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PM warns home-grown terror ‘rising’

PM Kevin Rudd has announced the introduction of fingerprinting and facial imaging on visa applicants from around ten countries, warning that home-grown terrorism is now a reality in Australia.


*Fingerprinting, facial imaging for ‘risk visas’

*List of ten ‘risk countries’ not disclosed yet

*Counter-terrorism multi-agency to be set up

Speaking at Parliament House in Canberra, Rudd unveiled a long-awaited counter terrorism white paper.

The money will fund the introduction of biometric-based systems and reduce the risk of terrorists, criminals and other persons of concern entering Australia undetected.

A new counter terrorism control centre will be established that will improve the ability of agencies to operate against terrorism and to detect and prevent terrorists’ threats.

“The government remains committed to efforts that enhance integration and co-ordination of Australia’s national security systems,” the white paper says, adding the range of security challenges would be managed in a flexible and adaptive way”.

“This approach serves our objective to take all necessary and practical measures to protect Australia and Australians at home and abroad.”

Mr Rudd said terrorism continued to pose a serious threat and a serious challenge to Australia’s security.

“That threat is not diminishing,” he told reporters in Canberra.

“In fact, the government’s security intelligence agencies assess that terrorism has become a persistent and permanent feature of Australia’s security environment.”

Security and intelligence agencies report that, while there have been counter-terrorism successes, they had been offset by the rise of groups affiliated with, or inspired by, al-Qaeda’s message and methods.

“Another apparent shift has been the increase in the threat from people born or raised in Australia, who have become influenced by the divisive narrative espoused by al-Qaeda,” Mr Rudd said.

Mr Rudd said a terrorist attack could occur at any time.

“Prior to the rise of jihadist terrorism, Australia was not a specific target, now Australia is,” he said, adding that more than 100 Australians had been killed in attacks since 2001.

Mr Rudd said there had been some success with counter terrorism efforts in South-East Asia, Afghanistan and Pakistan.

“But this has been offset by newer areas of concern such as Somalia and Yemen.”

Australia now faced an increased terrorism threat from people born or raised in Australia who took inspiration from “international jihadist narratives”, the prime minister said.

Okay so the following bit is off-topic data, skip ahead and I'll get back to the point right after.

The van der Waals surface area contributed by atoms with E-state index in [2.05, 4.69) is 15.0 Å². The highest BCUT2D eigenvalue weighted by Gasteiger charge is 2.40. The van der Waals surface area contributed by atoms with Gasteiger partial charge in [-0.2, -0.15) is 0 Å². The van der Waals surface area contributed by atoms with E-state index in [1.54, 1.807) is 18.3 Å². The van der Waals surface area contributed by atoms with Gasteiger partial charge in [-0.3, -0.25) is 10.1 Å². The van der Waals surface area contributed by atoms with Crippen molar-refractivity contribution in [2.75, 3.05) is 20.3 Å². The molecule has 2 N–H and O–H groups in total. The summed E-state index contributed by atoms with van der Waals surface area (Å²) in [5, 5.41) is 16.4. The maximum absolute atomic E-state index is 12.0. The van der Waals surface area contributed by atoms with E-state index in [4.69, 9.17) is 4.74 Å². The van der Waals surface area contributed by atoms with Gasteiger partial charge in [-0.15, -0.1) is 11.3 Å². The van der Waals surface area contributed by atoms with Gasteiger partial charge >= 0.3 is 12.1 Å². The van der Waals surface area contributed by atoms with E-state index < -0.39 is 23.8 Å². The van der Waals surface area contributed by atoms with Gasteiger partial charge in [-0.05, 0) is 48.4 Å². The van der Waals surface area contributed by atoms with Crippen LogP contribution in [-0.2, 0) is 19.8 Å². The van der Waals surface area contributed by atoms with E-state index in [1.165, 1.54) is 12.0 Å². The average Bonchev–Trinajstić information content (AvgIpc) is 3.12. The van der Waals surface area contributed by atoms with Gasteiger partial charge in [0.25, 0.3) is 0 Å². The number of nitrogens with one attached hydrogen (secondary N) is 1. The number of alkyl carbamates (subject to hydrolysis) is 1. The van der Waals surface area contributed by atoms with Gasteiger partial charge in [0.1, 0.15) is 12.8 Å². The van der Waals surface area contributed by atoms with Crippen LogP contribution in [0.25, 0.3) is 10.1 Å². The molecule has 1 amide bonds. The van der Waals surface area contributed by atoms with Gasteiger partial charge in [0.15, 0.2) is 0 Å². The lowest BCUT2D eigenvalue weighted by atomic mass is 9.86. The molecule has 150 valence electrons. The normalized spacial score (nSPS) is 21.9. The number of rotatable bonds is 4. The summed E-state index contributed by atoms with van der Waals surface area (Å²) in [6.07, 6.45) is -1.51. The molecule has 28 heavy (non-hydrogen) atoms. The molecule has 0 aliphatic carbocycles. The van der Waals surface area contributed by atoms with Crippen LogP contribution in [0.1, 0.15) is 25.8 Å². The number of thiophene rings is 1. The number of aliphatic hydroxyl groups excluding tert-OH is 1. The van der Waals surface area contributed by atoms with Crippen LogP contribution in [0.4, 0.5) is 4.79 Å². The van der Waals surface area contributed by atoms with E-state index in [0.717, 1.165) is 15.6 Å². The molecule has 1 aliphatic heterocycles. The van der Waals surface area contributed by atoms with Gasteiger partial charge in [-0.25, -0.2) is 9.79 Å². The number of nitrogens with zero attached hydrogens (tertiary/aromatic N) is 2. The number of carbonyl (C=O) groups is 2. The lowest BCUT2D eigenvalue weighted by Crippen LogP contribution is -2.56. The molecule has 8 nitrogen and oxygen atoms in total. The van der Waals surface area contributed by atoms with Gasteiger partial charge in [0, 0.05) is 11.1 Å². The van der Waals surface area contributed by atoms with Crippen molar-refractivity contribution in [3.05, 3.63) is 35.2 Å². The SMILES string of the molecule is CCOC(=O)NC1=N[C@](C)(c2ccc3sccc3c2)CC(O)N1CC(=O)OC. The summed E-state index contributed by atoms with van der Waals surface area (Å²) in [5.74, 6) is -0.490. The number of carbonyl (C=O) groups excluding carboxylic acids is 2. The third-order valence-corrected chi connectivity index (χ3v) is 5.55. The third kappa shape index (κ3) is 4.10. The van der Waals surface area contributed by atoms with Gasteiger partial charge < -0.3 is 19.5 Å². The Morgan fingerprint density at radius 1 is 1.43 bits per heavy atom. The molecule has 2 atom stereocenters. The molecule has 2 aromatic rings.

“The London attacks, in July 2005, brought into stark relief the real threat of globally-inspired but locally-generated attacks in western democracies,” Mr Rudd said.

The government was committed to “concrete action” to combat terrorism.

No government could guarantee that Australia can be free from the threat of terrorism.

“But the government can guarantee that we’ll take all necessary and practical measures to combat the threat,” Mr Rudd said.

The government’s intention was to provide security agencies with resources to assist them to identify terrorists and prevent attacks.

The list of the 10 countries considered ‘at risk’ has not been disclosed yet.

The white paper, scheduled for release late last year, was initiated following the terror attacks in Mumbai, India, in November, 2008, which killed 166 people including two Australians.

Its release follows the conclusion of a protracted trial of a group of Sydney Muslim men who plotted to carry out a terror attack in Australia.

All had been swayed by a message of violent jihadism.

The previous Howard government released a counter-terrorism white paper in 2004 warning of the risk posed by transnational terror groups such as al-Qaeda and Jemaah Islamiah.

That followed the September 11, 2001, terror attacks in the United States and terror attacks in Indonesia, including the October 2002 Bali bombing which killed 202, including 88 Australians.

The new paper warns that terrorism has emerged as a persistent and permanent feature of Australia’s security environment with the main threat posed by the global jihad movement and those inspired by its world view.

“There has been an increase in the threat from people born or raised in Australia who have become influenced by the violent jihadist message,” it says.

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